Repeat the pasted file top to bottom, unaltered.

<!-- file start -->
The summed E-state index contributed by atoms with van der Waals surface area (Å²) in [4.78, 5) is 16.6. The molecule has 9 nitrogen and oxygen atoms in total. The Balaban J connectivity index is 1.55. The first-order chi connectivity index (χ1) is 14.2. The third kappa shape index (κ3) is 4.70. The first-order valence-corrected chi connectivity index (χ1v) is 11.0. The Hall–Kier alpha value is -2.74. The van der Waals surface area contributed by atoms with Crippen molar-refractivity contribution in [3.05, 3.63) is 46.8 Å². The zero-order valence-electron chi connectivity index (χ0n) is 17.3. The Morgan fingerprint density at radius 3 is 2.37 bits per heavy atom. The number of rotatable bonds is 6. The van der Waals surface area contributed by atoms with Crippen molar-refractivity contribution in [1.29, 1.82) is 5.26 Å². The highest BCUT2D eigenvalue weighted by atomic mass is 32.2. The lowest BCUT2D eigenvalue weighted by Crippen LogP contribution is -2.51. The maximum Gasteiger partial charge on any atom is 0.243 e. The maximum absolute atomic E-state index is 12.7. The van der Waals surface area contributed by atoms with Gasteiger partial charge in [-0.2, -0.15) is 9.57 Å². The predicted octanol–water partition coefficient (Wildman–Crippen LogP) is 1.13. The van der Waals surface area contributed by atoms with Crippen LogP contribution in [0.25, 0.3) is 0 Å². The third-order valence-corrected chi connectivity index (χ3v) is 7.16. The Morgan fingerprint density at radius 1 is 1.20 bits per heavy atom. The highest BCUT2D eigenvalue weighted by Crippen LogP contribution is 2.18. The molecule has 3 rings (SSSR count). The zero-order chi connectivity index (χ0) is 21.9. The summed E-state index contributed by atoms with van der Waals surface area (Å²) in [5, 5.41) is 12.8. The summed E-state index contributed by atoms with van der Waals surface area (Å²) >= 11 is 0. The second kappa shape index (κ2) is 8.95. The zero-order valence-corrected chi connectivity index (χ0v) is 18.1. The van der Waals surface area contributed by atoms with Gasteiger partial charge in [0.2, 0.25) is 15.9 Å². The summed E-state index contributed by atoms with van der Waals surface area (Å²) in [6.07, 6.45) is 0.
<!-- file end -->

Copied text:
The summed E-state index contributed by atoms with van der Waals surface area (Å²) in [4.78, 5) is 16.6. The molecule has 9 nitrogen and oxygen atoms in total. The Balaban J connectivity index is 1.55. The first-order chi connectivity index (χ1) is 14.2. The third kappa shape index (κ3) is 4.70. The first-order valence-corrected chi connectivity index (χ1v) is 11.0. The Hall–Kier alpha value is -2.74. The van der Waals surface area contributed by atoms with Crippen molar-refractivity contribution in [3.05, 3.63) is 46.8 Å². The zero-order valence-electron chi connectivity index (χ0n) is 17.3. The Morgan fingerprint density at radius 3 is 2.37 bits per heavy atom. The number of rotatable bonds is 6. The van der Waals surface area contributed by atoms with Crippen molar-refractivity contribution in [1.29, 1.82) is 5.26 Å². The highest BCUT2D eigenvalue weighted by atomic mass is 32.2. The lowest BCUT2D eigenvalue weighted by Crippen LogP contribution is -2.51. The maximum Gasteiger partial charge on any atom is 0.243 e. The maximum absolute atomic E-state index is 12.7. The van der Waals surface area contributed by atoms with Gasteiger partial charge in [-0.2, -0.15) is 9.57 Å². The predicted octanol–water partition coefficient (Wildman–Crippen LogP) is 1.13. The van der Waals surface area contributed by atoms with Crippen LogP contribution in [0.25, 0.3) is 0 Å². The third-order valence-corrected chi connectivity index (χ3v) is 7.16. The Morgan fingerprint density at radius 1 is 1.20 bits per heavy atom. The highest BCUT2D eigenvalue weighted by Crippen LogP contribution is 2.18. The molecule has 3 rings (SSSR count). The zero-order chi connectivity index (χ0) is 21.9. The summed E-state index contributed by atoms with van der Waals surface area (Å²) in [5, 5.41) is 12.8. The summed E-state index contributed by atoms with van der Waals surface area (Å²) >= 11 is 0. The second kappa shape index (κ2) is 8.95. The zero-order valence-corrected chi connectivity index (χ0v) is 18.1. The van der Waals surface area contributed by atoms with Gasteiger partial charge in [0.2, 0.25) is 15.9 Å². The summed E-state index contributed by atoms with van der Waals surface area (Å²) in [6.07, 6.45) is 0.